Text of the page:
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unless (place =~ /^\./) == 0

I know the unless is like if not but what about the condtional?

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2 Answers 2

up vote 9 down vote accepted

It checks if the string place starts with a period ..

Consider this:

p ('.foo' =~ /^\./) == 0 # => true
p ('foo' =~ /^\./) == 0 # => false

In this case, it wouldn't be necessary to use == 0. place =~ /^\./ would suffice as a condition:

p '.foo' =~ /^\./ # => 0 # 0 evaluates to true in Ruby conditions
p 'foo' =~ /^\./ # => nil

EDIT: /^\./ is a regular expression. The start and end slashes denotes that it is a regular expression, leaving the important bit to ^\.. The first character, ^ marks "start of string/line" and \. is the literal character ., as the dot character is normally considered a special character in regular expressions.

To read more about regular expressions, see Wikipedia or the excellent regular-expressions.info website.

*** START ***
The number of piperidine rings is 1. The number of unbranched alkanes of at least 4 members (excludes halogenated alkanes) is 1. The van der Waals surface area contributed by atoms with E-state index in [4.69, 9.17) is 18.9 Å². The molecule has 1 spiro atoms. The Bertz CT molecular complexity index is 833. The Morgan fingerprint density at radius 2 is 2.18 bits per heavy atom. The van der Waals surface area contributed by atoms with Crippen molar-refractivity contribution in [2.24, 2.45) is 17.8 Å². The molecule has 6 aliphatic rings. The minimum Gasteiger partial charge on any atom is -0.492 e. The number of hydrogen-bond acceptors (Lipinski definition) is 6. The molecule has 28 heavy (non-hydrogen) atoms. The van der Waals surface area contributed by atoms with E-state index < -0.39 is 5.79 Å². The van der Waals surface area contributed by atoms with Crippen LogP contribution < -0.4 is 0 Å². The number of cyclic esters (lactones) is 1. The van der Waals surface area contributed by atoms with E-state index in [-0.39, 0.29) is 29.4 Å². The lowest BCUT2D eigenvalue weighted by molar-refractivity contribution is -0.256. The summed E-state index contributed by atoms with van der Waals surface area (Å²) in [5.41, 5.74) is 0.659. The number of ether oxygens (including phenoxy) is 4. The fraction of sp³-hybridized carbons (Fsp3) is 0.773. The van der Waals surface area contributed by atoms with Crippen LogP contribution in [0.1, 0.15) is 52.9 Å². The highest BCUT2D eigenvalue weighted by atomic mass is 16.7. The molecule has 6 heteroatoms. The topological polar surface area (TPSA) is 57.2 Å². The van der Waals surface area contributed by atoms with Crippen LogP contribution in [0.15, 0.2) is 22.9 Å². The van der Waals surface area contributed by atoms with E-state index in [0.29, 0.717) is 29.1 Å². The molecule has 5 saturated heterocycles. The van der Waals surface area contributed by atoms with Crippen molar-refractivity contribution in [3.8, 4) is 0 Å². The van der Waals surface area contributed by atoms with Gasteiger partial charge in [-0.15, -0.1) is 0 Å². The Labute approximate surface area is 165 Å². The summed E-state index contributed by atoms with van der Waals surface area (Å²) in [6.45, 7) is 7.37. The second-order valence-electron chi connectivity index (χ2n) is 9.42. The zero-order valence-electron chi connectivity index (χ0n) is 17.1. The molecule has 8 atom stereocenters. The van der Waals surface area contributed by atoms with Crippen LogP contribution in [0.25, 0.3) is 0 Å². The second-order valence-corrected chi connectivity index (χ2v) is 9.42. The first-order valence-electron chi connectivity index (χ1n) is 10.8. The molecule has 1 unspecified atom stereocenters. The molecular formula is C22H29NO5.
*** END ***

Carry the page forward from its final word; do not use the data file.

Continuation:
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How does it do that ...what does =~ /^\./ mean –  Trace Jan 8 '11 at 5:32
    
    
=~ is for regular expression matching....^ means start of string...and \. is for the period (which is a special character, hence has to be escaped)....the expression is enclosed within /<exp>/ –  st0le Jan 8 '11 at 5:36
    
@Matt See my edit. –  vonconrad Jan 8 '11 at 5:37
8  
It's not necessary to use a regexp at all. place.start_with? '.' is perfectly sufficient. –  Chuck Jan 8 '11 at 5:40

=~ means matches regex

/^\./ is a regular expression:

/.../ are the delimiters for the regex

^ matches the start of the string or of a line (\A matches the start of the string only)

\. matches a literal .

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1  
^ matches the start of a line or a string. \A matches the start of a string. –  Zabba Jan 8 '11 at 8:15
    
Thanks Zabba, I did not know that. –  richo Jan 8 '11 at 9:35

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